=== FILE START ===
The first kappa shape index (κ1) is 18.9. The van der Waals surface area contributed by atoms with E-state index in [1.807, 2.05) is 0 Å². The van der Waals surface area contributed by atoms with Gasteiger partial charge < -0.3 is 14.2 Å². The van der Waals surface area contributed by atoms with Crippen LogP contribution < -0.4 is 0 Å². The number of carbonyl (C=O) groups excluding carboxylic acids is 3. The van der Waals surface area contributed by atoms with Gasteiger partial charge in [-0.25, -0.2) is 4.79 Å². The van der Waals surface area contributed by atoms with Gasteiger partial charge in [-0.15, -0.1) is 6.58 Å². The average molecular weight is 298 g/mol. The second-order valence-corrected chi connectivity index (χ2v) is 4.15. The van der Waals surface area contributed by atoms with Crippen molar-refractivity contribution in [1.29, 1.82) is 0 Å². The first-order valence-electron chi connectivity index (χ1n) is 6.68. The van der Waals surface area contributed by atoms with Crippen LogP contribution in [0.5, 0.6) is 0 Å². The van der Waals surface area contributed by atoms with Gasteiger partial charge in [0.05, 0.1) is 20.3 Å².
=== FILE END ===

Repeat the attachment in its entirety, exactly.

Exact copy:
The first kappa shape index (κ1) is 18.9. The van der Waals surface area contributed by atoms with E-state index in [1.807, 2.05) is 0 Å². The van der Waals surface area contributed by atoms with Gasteiger partial charge < -0.3 is 14.2 Å². The van der Waals surface area contributed by atoms with Crippen LogP contribution < -0.4 is 0 Å². The number of carbonyl (C=O) groups excluding carboxylic acids is 3. The van der Waals surface area contributed by atoms with Gasteiger partial charge in [-0.25, -0.2) is 4.79 Å². The van der Waals surface area contributed by atoms with Gasteiger partial charge in [-0.15, -0.1) is 6.58 Å². The average molecular weight is 298 g/mol. The second-order valence-corrected chi connectivity index (χ2v) is 4.15. The van der Waals surface area contributed by atoms with Crippen molar-refractivity contribution in [1.29, 1.82) is 0 Å². The first-order valence-electron chi connectivity index (χ1n) is 6.68. The van der Waals surface area contributed by atoms with Crippen LogP contribution in [0.5, 0.6) is 0 Å². The van der Waals surface area contributed by atoms with Gasteiger partial charge in [0.05, 0.1) is 20.3 Å².